"Claude Wesley, principal of Lewis Elementary School, did not often subject himself to Sunday-school classes. He had dropped his adopted daughter Cynthia at the church and then escaped to the errands of a pleasant Sunday morning. When the noise of the blast interrupted his shoeshine, he had made his way to the church, the hospital, and finally the morgue, where he and his wife identified their daughter's remains by the feet and a ring on her finger...."
"As Virgil Ware, 13, soared down a lonely stretch of road outside Birmingham, Ala., perched on the handlebars of his brother's bicycle, he was happily unaware of the carnage downtown. It was Sunday, Sept. 15, 1963. At 10:22 that morning, four black girls had been killed by a dynamite bomb set by the Ku Klux Klan at the Sixteenth Street Baptist Church. The church was a focal point of Birmingham's civil rights turmoil that year, but that unrest hadn't touched Virgil and his coal-mining family, who lived in a modest, all-black suburb and rarely even saw white people. All Virgil had on his mind that day was the money he and his brothers were going to make with the newspaper route they had just secured....
"Succumbing to peer pressure, [Larry Joe] Sims had gone along with friends to a segregationist rally that day--and now he was holding a revolver that his classmate, Michael Lee Farley, 16, had handed him as they rode home on Farley's red motorbike, its small Confederate flag whipping in the wind. As they passed Virgil and his brother James, 16, Farley told Sims to fire the gun and "scare 'em." Sims closed his eyes and pulled the trigger. Two bullets hit Virgil in the chest and cheek, hurling him into a ditch as the motorbike sped on. "I've been shot," Virgil said. "No you ain't," [his brother] James said in disbelief. "Just stop tremblin', and you'll be O.K."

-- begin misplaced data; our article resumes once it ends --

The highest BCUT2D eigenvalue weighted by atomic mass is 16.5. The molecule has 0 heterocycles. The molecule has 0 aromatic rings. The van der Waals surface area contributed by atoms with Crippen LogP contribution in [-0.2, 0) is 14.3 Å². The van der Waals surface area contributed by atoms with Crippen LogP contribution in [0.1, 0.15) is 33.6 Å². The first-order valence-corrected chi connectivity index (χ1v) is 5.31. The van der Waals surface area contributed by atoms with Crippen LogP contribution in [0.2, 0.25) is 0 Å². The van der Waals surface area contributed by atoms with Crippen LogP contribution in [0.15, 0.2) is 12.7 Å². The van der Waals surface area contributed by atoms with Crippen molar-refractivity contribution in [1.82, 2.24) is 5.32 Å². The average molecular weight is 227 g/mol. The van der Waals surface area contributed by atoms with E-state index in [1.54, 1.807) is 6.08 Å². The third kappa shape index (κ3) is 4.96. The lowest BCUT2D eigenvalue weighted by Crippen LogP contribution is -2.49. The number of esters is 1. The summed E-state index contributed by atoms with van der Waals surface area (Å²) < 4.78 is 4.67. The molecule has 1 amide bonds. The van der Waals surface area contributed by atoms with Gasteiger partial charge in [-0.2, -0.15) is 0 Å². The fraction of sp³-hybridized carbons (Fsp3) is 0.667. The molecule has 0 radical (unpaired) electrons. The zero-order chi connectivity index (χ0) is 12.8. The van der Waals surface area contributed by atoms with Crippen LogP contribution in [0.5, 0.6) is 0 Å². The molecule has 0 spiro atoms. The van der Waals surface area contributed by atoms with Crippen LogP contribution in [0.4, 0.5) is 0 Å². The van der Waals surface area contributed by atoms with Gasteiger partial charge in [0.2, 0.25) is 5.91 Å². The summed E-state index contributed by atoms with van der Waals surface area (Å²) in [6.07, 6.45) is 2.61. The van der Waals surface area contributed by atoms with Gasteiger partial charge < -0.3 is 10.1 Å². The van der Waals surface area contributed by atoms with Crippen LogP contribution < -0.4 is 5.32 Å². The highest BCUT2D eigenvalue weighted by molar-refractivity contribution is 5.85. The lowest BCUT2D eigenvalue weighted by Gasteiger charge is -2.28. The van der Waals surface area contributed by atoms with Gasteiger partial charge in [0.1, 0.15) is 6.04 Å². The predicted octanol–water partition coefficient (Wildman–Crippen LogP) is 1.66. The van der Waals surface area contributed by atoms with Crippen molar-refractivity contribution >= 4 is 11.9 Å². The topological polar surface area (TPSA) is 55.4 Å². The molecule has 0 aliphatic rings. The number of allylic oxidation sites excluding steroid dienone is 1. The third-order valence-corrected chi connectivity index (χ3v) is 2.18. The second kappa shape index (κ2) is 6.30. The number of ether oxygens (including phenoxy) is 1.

"He wasn't. Instead, Virgil Ware became the sixth and final black person to be killed in Birmingham that Sunday. (Another youth had been shot in the back by police after he threw rocks to protest the church bombing.) Virgil was the last civil rights casualty of the summer of '63--when the defining social movement of 20th century America became a national concern and not just a Southern one. Network television brought the season's atrocities into U.S. living rooms along with the triumphs, such as the Rev. Martin Luther King Jr.'s "I Have a Dream" speech at the March on Washington 2 1/2 weeks earlier....
"Farley and Sims were charged with first-degree murder, but an all-white jury convicted Sims on a lesser charge of second-degree manslaughter (to which Farley then pleaded guilty). A white judge, Wallace Gibson, suspended the boys' sentences and gave them two years' probation--scolding them for their "lapse"--which made Lorene Ware "break down in the courtroom crying and hollering," recalls Melvin. Says James: "You could get more time back then for killing a good hunting dog."
September 22, 2003
"If you're going to blame anyone for getting those children killed in Birmingham, it's your Supreme Court."